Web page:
The Discourses of Epictetus

I don't add to my troubles.

Our emotional responses to upsetting actions - not the actions themselves - are what create anxiety and depression; and that our emotional responses are products of our judgements - are in fact (irrational) judgements tout court:

'Much of what we call emotion is nothing more nor less than a certain kind - a biased, prejudiced, or strongly evaluative kind - of thought. What we call feelings almost always have a pronounced evaluating or appraisal element.

Talk to yourself, train your thoughts and shape your preconceptions.

What should we have ready at hand in a situation like this? The knowledge of what is mine and what is not mine, what I can and cannot do. I must die. But must I die whining? I must be put in chains - but moaning and groaning too? I must be exiled; but is there anything to keep me from going with a smile, calm and self-composed?

Whatever is rational is tolerable.

'But how do we know what is in keeping with our character?'

Well, how does the bull realize its own strength, rushing out to protect the whole herd when a lion attacks? The possession of a particular talent is instinctively senses by its owner.

Consider at what price you sell your integrity; but please, for God's sake, don't sell it cheap.

Even if I lack the talent, I will not abandon the effort.

Make it your goal never to fail in your desire and experience of things you would rather avoid; try never to err in impulse and repulsion; aim to be perfect also in the practice of attention and withholding judgement.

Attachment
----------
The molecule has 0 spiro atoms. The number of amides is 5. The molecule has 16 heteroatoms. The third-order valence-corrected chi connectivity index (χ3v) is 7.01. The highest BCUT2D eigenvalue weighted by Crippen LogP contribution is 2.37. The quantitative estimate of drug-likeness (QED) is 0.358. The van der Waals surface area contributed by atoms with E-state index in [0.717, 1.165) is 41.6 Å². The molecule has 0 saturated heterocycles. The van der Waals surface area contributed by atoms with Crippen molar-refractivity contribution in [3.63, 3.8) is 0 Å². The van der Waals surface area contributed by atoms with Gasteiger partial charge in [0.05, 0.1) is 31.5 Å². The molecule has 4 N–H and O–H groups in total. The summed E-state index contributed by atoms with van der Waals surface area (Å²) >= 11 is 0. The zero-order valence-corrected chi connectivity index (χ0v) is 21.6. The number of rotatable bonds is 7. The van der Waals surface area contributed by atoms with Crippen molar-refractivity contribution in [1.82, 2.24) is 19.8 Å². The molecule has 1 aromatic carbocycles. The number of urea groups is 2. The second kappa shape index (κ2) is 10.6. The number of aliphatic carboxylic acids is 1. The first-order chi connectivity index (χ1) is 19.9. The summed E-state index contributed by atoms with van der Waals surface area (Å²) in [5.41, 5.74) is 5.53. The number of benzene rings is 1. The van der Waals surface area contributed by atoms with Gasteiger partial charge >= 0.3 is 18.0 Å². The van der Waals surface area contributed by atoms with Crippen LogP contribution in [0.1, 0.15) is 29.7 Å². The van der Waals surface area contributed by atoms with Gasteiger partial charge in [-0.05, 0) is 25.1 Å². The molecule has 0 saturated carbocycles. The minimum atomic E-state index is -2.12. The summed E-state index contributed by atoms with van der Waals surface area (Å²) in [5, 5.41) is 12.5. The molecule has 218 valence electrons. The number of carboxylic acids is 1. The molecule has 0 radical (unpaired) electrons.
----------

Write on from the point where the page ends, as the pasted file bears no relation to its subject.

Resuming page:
'Take the treatise On Impulse and see how well I've read it.' Idiot. It's not THAT I'm after, I want to know how you put impulse and repulsion into practice, and desire and avoidance as well. I want to know how you apply and prepare yourself, and how you practice attention, so that I can decide whether with you these functions operate in harmony with nature.

Don't put your purpose in one place and expect to see progress made somewhere else.

'Where is progress then?'

If there is anyone who renounces externals and attends instead to their character, cultivating and perfecting it so that it agrees with nature, making it honest and trustworthy, elevated, free, unchecked and undeterred; and if they've learned that whoever desires or avoids things outside their control cannot be free or faithful, and if from the moment they get up in the morning they adhere to their ideals, eating and bathing like a person of integrity, putting their principles into practice every situation they face - that is where you will see true progress embodied, and find someone who has not wasted their time making the journey here from home.

A student should practice how to expunge from his life sighs and sorrow, grief and disappointment, exclamations like 'poor me' and 'alas'.

Nothing can trouble or upset me, or even seem annoying. Instead of meeting misfortune with groans and tears, I will call upon the faculty especially provided to deal with it.

'But my nose is running!' What do you have hands for, idiot, if not to wipe it!

It is silly and pointless to try to get from another person what one can get for oneself. Since I can get greatness of soul and nobility from myself, why should I look to get a farm, or money, or some office, from you? I will not be so insensible of what I already own.

We, not externals, are the masters of our judgements.

You see, you are going to have to become a student again - that universal figure of fun - if you really mean to subject your opinions to honest examination. And you know as well as I do that this assignment can't be completed overnight.

Freedom, you see, is having events go in accordance with our will, never contrary to it.

Well - is freedom the same as madness? Of course not. Madness and freedom are poles apart.

'But I want my wishes realized, never mind the reason behind them.' Now, that's madness, that's insanity. Freedom is something good and valuable; to arbitrarily wish for things to happen that arbitrarily seem to you best is not good, it's disgraceful.